Fiddler’s Pilgrim, the spectacular 17-hand grandson of great racehorse A.P. Indy, was humanely euthanized in Texas this week following a lengthy struggle with hoof and coffin bone ailments.
Pilgrim, nicknamed Bruno, took a last walk to the pasture with Cynthia Davis and her grandchildren on Sept. 2 to pose for family portraits, and by the next morning the gelding was in such severe pain he could not walk, Davis says. X-rays revealed a total of 12 abscesses in his right foot, she adds.
Barn name: Bruno
Sire: Jump Start
Dam: I’s Pretty Smart
Foal date: April 22, 2007“They were coming out in two places in the coronary bands, in the frog—you could see it all in the x-rays,” Davis says. “We tried to dig it out” and began a regimen of medical attention the horse knew so well, having survived a five-month ordeal with a coffin bone infection in 2013. (Please see an earlier story on Bruno’s health struggle).
“He could not walk,” Davis says. “He would do whatever you asked him to do, but he would grunt in pain if you tried to move him forward, even on the mats. We were souping him up on Bute to keep him comfortable, but then he wouldn’t eat or drink.”
Heavier painkillers were tried, an IV was hung in his stall, but over the weekend, Bruno lay down in his stall and wouldn’t get up. “We decided over the weekend that if we couldn’t get him comfortable by Monday, that that was it,” she says. “I couldn’t stand it,” to see him in such pain.
With a heavy heart Davis announced that after such a long journey, and sparing no expense on medical intervention, Bruno was euthanized Sept. 8. “It was like the Barbaro situation. He’d abscess in one foot, and they’d ricochet to another foot … and everything would fall apart,” she says.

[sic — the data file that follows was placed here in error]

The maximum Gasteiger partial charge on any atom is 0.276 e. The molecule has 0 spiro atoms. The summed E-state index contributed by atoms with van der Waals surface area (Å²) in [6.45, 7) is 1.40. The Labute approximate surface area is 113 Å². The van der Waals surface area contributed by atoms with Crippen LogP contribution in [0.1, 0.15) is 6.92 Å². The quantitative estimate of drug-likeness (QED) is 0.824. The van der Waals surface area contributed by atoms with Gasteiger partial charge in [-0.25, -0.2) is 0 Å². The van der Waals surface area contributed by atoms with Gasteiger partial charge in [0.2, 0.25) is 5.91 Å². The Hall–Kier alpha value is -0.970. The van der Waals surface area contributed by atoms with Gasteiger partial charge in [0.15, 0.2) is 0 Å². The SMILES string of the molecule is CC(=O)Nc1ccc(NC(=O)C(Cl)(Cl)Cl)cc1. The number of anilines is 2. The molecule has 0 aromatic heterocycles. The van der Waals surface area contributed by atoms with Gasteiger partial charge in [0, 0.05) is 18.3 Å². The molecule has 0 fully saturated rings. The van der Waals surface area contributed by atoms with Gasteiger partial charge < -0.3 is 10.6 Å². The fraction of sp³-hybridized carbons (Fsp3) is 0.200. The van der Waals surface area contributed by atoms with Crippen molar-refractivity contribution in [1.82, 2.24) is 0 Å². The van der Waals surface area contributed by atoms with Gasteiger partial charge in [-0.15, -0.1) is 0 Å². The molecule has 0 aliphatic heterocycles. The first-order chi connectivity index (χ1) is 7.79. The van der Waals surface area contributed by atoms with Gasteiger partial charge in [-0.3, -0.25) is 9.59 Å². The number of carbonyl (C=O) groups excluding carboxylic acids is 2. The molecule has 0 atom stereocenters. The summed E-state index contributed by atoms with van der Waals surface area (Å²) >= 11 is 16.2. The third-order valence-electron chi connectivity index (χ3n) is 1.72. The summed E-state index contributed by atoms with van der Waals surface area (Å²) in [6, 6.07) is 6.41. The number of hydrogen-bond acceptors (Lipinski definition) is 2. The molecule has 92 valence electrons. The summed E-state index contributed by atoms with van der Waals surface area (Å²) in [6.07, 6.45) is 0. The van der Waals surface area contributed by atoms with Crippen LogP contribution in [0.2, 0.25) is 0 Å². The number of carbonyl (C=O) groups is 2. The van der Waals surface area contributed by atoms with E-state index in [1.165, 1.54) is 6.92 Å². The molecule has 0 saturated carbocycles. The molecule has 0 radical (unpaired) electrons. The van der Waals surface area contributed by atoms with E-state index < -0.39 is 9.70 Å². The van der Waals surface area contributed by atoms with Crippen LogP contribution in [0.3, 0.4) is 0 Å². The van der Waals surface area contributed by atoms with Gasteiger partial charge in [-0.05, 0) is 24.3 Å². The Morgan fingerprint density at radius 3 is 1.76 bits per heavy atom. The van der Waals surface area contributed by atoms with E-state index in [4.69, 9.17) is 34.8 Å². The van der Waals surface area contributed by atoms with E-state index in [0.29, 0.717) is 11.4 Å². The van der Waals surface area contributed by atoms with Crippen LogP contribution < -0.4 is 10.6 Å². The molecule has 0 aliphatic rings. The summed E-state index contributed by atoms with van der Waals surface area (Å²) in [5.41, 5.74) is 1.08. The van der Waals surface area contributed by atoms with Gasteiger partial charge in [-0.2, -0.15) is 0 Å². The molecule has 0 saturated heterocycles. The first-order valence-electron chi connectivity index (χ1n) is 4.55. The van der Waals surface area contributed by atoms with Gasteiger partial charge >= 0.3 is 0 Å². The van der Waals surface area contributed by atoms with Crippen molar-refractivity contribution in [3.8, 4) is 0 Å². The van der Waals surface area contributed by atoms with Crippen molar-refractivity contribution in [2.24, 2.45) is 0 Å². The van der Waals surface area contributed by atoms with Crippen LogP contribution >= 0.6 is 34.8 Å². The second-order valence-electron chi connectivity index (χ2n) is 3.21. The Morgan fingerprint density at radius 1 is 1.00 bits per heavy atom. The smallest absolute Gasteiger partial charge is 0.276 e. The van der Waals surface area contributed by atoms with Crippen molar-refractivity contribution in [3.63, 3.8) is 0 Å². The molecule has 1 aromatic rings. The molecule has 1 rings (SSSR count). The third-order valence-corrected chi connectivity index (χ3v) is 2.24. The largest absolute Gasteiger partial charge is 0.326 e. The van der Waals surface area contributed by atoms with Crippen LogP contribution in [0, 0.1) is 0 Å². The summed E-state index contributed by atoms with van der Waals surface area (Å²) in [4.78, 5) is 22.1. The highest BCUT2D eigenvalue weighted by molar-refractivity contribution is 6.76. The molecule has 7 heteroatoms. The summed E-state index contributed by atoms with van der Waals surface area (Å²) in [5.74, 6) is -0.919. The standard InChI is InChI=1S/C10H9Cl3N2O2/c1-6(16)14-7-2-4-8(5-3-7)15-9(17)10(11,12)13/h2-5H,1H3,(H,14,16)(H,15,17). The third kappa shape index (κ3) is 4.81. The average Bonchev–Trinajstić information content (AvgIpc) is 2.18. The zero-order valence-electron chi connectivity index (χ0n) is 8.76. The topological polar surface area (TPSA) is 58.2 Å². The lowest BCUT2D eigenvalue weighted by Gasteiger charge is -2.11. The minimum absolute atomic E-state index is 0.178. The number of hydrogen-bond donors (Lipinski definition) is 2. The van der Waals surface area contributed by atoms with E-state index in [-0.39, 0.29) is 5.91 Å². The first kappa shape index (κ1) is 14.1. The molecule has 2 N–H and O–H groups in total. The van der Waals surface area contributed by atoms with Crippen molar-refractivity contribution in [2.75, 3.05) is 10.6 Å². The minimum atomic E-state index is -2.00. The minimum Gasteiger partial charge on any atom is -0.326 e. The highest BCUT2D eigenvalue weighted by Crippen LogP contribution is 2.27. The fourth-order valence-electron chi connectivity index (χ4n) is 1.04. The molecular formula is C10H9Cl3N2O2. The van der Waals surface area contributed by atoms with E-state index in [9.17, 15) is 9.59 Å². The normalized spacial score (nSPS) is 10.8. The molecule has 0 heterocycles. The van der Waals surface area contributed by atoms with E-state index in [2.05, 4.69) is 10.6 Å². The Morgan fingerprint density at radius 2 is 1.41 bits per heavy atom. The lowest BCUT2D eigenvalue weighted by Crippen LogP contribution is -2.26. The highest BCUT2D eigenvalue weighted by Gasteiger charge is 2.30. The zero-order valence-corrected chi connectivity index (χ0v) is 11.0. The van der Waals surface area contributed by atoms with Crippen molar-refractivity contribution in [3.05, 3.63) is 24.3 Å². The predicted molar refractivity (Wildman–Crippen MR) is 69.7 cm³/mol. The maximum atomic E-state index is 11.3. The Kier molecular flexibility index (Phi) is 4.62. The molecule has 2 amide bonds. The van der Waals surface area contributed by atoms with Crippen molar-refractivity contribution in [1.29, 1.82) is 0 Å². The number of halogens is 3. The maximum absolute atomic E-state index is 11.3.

Bruno’s ordeal with serious hoof abscesses and cannon bone infection kept him sidelined for lameness, and eventually landed him at Texas A&M approximately two years ago for major surgery on a serious coffin bone infection. Sparing no expense, Davis spent roughly $10,000 trying to bring relief to her horse. Following surgery, a five-day stay in the hospital, and five months of stall rest that nearly drove Bruno nuts (please see earlier story here), the magnificent looking animal was cleared for riding at the end of June 2013.
But after a brief honeymoon period, Bruno continued to struggle on and off with hoof issues. He constantly tore off his left, front shoe, where the hoof wall was fragile. And Davis and her veterinarian and farrier worked feverishly to stay one step ahead of the injuries and abscesses.
“We had him on lots of supplements, everything we could try. We tried glue-on shoes,” she says. They tried everything.
And Bruno tried so hard for Davis.
When he was able, he trained at dressage, showing remarkable movement and cooperation. For two weeks in April, Bruno carried a rider through a summer jumper series and showed “nothing but promise,” says Davis. “Those were probably the best two weeks of his life.”
As she mourns the loss of a horse she describes as “amazing, both in temperament and in looks,” Davis finds comfort in another A.P. Indy progeny, a mare who is as delicate as Bruno was beefy, and who bears a striking resemblance to the great horse.
“We went looking specifically for another (in his family tree) and found Trydelta in June. Her grandsire, just like Bruno’s, is A.P. Indy,” Davis says. “People warned us she was mean, and she didn’t like people. But when we got there, she just dropped her head” into the arms of a family friend accompanying Davis. “Her initials are TD, and we’re saying we hit a touchdown with her.”
In the brief time that Bruno shared with his cousin Trydelta, the two were friends. Now that he is gone, the delicate mare carries the mantle of great racehorses past, and comforts a family who struggled to the ends of the earth to help a giant horse with the torment of illness. ♦